Hey, gang!

Every Wednesday, I talk about one of the games I’m currently playing, and this week’s game is one that sees the table quite a bit – Kodama The Tree Spirits by Action Phase Games.

This is a great small box card game that is light enough for casual gamers and kids to learn pretty quickly, yet has enough depth for more hardcore gamers to pick up and play when they need something cute and fun to fill up some time while a bigger game gets set up or torn down.

Kodama is basically a tile placement game, with the cards serving as tiles that can be arranged organically, so that each player grows their own tree. The cards have several different features on the branches — fireflies, stars, mushrooms, flowers, worms, and clouds — that must be chained together in order to score points. Players take turns drafting a card from a central supply, in an effort to chain together the best combinations of features for their own tree, while simultaneously blocking opponents from picking cards with the features that they need.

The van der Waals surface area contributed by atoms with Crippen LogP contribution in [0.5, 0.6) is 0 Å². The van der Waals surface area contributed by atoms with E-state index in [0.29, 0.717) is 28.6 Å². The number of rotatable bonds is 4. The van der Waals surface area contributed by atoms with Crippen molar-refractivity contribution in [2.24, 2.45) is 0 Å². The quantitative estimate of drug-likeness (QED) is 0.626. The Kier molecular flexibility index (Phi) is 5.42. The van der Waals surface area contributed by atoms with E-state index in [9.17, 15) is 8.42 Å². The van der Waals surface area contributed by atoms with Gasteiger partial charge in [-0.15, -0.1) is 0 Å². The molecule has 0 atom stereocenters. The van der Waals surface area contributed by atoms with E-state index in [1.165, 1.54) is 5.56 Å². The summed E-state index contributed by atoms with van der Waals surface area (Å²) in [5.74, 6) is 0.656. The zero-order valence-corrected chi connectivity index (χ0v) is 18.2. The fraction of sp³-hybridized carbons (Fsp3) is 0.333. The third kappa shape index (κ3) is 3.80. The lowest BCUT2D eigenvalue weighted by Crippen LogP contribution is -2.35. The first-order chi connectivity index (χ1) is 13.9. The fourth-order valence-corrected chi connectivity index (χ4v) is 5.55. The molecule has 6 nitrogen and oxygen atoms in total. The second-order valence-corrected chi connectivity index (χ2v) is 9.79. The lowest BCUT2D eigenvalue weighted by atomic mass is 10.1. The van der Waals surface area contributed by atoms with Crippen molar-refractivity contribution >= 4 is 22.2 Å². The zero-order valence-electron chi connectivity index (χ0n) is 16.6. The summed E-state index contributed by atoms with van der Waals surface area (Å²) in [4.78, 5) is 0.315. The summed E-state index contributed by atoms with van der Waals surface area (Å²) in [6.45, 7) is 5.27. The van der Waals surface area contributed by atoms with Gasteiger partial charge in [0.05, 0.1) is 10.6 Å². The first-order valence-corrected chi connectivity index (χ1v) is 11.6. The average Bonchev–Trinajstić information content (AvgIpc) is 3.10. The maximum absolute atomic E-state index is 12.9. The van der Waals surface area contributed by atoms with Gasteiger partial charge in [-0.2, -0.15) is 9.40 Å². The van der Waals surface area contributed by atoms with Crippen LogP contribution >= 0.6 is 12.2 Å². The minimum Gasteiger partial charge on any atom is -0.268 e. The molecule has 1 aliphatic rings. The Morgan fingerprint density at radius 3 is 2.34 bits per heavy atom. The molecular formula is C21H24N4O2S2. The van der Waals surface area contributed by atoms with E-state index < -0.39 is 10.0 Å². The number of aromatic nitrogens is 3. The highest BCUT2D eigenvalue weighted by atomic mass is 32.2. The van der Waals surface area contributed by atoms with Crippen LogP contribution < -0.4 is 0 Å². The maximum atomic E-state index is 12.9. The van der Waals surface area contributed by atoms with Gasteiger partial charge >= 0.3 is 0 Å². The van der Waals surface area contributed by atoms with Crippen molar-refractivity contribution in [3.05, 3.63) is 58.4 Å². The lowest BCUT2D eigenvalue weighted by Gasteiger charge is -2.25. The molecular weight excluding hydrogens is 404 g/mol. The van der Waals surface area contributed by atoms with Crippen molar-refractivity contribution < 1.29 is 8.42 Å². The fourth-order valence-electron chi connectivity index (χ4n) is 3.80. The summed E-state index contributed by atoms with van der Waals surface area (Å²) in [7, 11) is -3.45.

kodama tree.png

As the game progresses, the trees start to look really cool, and it becomes apparent how beautiful this game really is. The artwork is quite lovely, and the titular kodama themselves are downright adorable. The kodama–those cute little guys from Japanese mythology that many gamers might remember from the Miyazaki film, Princess Mononoke–are used to score bonus points at the end of each “season” – spring, summer, and fall. Players start with four different kodama, and must choose one to live in their tree at the end of the season. This is where the more long-term strategic element comes into play. Do you keep growing your tree to chain together flowers? Or do you make a branch with lots of different features on it, because you have a kodama who likes that sort of thing?


I can’t help but smile every time I open the box to this game and start sorting through the cards. The cut-out design style and the cute tree spirits never disappoint.

What are some of your favorite light card games? I’d love to hear what you’re playing!
Until next time, gang. Keep it plucky,


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